Critical Whiteness Studies (CWS) scholars emphasize that one cannot understand, let alone disrupt, racism without recognizing how Whiteness serves as its foundation (Leonardo, 2009). Cabrera, Franklin, and Watson (2016) explained that CWS has the potential to serve as the missing link in the study of race in higher education, noting that “one cannot understand the marginalization of students of Color if there is no one doing the marginalizing” (p. 7). CWS calls on scholars to attend not only to those who experience the dehumanizing consequences of racism but also those who perpetuate and normalize them. Therefore, this study was guided by the following research question: How do White college students maintain and reproduce ideologies of Whiteness that support the racial status quo on campus? That is, the purpose of this study was to examine how racial ideologies of Whiteness (Bonilla-Silva, 2013) functioned to maintain relationships of racial dominance between White students and students of Color.

Literature Review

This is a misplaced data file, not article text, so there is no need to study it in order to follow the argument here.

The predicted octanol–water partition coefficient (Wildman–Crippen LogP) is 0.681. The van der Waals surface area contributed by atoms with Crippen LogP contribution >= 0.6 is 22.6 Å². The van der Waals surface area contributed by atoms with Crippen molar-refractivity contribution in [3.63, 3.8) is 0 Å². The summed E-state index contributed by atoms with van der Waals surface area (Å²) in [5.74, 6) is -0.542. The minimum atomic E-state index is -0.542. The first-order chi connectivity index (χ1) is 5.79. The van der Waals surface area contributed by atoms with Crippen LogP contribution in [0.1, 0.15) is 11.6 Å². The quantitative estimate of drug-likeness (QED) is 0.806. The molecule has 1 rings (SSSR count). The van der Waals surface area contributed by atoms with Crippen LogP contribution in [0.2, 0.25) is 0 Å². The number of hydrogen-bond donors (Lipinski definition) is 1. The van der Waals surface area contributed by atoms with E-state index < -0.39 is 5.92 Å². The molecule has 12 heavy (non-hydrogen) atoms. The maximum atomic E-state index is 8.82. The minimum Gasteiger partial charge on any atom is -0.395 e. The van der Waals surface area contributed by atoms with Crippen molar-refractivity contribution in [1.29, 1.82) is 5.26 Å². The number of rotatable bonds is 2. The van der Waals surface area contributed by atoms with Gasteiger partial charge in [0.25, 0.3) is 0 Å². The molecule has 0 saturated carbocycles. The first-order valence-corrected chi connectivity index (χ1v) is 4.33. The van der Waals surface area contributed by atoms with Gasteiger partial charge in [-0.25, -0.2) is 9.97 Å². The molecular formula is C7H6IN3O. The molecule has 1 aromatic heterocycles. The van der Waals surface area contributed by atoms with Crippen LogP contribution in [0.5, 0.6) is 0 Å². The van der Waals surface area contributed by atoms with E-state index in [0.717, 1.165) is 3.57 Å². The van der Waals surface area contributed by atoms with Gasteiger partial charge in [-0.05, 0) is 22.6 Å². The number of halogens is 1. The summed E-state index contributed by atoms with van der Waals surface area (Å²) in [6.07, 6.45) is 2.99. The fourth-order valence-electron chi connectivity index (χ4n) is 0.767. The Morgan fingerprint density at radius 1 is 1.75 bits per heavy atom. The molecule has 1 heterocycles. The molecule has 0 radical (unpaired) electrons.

Despite increased access to higher education, a large body of scholarship has documented how students of Color continue to inhabit racially hostile and unwelcoming institutions (Harper, 2009; Harwood, Huntt, Mendenhall, & Lewis, 2012; Museus & Park, 2015; Tachine, Cabrera, & Yellow Bird, 2017). Taken together, this body of research reflects what Gusa (2010) described as White Institutional Presence, or the ways in which White ideologies, practices, and habits are firmly ingrained in the campus culture. Put otherwise, despite increased access to postsecondary education, Whiteness still functions to locate students of Color as deviant, inferior, and most importantly as not White. For instance, Harper (2009) noted the low expectations faculty members held for Black men’s academic capabilities, while Smith, Allen, and Danley (2007) described the ways in which the university community framed young Black men as dangerous, threatening, and incompetent. Scholarship on Native students documented similar trends. Tachine et al. (2017) illuminated how Native students experience alienation and isolation in the first year of college. Participants reported a sense of disconnect with the cultural traditions that were so central to their sense of self prior to college. Additionally, their participants repeatedly encountered simplistic and myopic understandings of Native identities on campus.